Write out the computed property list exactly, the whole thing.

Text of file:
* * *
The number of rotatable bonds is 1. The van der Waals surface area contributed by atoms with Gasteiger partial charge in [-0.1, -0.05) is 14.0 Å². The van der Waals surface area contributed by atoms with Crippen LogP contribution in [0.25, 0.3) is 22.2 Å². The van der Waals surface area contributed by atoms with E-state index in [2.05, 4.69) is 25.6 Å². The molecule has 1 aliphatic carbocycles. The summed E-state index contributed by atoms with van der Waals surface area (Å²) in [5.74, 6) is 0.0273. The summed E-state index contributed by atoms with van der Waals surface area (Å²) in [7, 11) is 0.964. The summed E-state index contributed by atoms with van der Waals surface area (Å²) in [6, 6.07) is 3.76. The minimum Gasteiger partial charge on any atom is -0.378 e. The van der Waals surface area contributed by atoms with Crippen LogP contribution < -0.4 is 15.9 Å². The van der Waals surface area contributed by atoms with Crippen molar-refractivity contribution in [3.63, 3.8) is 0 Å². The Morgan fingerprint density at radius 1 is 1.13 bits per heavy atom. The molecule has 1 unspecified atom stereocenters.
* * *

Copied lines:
The number of rotatable bonds is 1. The van der Waals surface area contributed by atoms with Gasteiger partial charge in [-0.1, -0.05) is 14.0 Å². The van der Waals surface area contributed by atoms with Crippen LogP contribution in [0.25, 0.3) is 22.2 Å². The van der Waals surface area contributed by atoms with E-state index in [2.05, 4.69) is 25.6 Å². The molecule has 1 aliphatic carbocycles. The summed E-state index contributed by atoms with van der Waals surface area (Å²) in [5.74, 6) is 0.0273. The summed E-state index contributed by atoms with van der Waals surface area (Å²) in [7, 11) is 0.964. The summed E-state index contributed by atoms with van der Waals surface area (Å²) in [6, 6.07) is 3.76. The minimum Gasteiger partial charge on any atom is -0.378 e. The van der Waals surface area contributed by atoms with Crippen LogP contribution < -0.4 is 15.9 Å². The van der Waals surface area contributed by atoms with Crippen molar-refractivity contribution in [3.63, 3.8) is 0 Å². The Morgan fingerprint density at radius 1 is 1.13 bits per heavy atom. The molecule has 1 unspecified atom stereocenters.